Meanwhile, West was going 0-for-7 and committing two turnovers.
  "We were afraid they'd make that kind of spurt," Goldenberg said.
  "We got caught up in a (fast-paced) flow and nothing would fall," Monroe noted.
  "We were a tentative in our man-to-man," Schneider said, "so we tried some 1-3-1 halfcourt to try to speed things up. But we weren't able to do it and Joe (Goldenberg) had the game his way. In the second half, we decided to crank up the man-to-man again, but with no gambling. We wanted good, hard, work-to-death man."
  West caused some consternation with 3:46 left when Eric Williams made a layup to cut the score to 53-48, also drawing Smith's fifth personal. But Southern proceeded to shoot free throws as if it were tossing coins in a fountain.
  The Rams made 10 straight, all in one-and-one situations, before Stokes finally broke the streak. No problema - Brown scored on a follow for a 67-57 lead at 1:36.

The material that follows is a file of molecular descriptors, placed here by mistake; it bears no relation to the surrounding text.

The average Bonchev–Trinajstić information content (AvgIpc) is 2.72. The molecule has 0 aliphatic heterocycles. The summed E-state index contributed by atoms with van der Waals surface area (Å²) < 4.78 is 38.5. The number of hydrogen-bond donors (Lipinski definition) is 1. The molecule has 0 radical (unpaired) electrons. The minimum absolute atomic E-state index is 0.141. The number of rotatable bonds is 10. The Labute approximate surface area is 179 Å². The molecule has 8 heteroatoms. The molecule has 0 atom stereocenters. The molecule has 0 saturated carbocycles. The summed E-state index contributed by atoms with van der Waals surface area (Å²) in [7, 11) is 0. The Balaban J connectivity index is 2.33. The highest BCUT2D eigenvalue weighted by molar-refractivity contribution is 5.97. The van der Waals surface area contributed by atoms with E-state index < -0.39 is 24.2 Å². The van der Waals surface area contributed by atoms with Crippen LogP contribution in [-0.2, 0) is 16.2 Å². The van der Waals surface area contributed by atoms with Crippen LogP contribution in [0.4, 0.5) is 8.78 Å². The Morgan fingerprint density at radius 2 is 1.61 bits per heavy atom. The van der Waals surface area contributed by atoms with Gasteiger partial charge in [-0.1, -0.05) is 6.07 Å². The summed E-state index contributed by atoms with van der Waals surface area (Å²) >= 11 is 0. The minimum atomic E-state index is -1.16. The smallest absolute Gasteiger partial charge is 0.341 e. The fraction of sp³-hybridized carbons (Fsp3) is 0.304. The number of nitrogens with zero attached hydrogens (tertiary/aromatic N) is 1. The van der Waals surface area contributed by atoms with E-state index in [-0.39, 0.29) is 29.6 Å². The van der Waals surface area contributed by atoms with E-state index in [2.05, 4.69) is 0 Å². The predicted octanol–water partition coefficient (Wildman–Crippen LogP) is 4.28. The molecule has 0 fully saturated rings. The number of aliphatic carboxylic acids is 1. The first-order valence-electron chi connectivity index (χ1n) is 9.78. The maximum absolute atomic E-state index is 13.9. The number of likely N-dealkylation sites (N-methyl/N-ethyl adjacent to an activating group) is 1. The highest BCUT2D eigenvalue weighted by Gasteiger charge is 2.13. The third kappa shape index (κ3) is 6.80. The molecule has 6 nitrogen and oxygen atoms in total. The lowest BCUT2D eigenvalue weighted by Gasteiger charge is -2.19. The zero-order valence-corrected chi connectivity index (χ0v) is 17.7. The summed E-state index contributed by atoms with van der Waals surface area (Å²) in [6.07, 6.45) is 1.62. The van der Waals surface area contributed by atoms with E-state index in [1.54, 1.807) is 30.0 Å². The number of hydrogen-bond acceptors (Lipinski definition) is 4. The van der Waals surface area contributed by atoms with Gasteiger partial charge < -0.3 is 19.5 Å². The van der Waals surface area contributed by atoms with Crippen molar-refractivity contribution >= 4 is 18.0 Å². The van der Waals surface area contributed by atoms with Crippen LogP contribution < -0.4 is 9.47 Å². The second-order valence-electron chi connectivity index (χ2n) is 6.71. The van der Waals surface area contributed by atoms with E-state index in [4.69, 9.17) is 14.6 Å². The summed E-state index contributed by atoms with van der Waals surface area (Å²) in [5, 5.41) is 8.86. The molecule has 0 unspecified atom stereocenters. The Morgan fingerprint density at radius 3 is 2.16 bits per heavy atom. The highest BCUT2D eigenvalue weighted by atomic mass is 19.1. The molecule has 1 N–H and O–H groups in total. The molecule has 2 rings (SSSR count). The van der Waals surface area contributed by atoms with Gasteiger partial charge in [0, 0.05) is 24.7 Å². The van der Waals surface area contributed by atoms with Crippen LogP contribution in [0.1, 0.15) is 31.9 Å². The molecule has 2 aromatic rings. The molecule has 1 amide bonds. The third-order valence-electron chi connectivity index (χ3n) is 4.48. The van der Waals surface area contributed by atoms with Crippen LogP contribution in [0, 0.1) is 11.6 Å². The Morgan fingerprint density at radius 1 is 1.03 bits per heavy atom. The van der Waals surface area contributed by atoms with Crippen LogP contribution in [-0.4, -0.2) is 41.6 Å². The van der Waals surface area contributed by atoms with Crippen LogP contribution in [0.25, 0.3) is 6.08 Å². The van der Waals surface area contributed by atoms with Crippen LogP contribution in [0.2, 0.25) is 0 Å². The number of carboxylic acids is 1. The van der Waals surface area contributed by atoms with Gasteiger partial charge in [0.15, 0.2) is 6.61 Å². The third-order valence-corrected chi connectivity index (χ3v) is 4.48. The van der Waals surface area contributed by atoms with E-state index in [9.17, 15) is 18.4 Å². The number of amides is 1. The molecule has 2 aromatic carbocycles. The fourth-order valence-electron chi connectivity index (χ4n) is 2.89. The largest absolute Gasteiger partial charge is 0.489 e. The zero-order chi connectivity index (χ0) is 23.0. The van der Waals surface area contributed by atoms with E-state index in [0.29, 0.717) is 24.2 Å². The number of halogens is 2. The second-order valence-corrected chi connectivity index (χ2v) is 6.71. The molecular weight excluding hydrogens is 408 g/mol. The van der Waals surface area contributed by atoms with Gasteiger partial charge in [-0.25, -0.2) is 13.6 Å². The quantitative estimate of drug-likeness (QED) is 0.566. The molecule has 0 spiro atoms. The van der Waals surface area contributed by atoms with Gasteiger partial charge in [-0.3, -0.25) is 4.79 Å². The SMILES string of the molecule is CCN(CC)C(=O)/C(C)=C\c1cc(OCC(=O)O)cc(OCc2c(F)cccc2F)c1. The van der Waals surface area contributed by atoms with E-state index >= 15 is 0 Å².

"I was scared to death because we're not great foul shooters," Schneider said. "The interesting paradox was, they beat us at what we feel is our strength, rebounding, and we knocked down the free throws, which is their strength."
  Only four schools in the Public League's 88-year basketball history - Central, West, Overbrook, Southern - have been strong enough to win back-to- back championships. The Rams last did so in 1945 and '46. Overbrook last managed the feat in '79 and '80, while West won five in a row beginning in '74.
  Central? Would you believe 1910 and '11?
  "For me, this championship is better," Stokes said. "Now I know what it feels like to win the championship in your final Public League game. That has to be the best possible feeling. I wanted this one. I wanted to take another one home."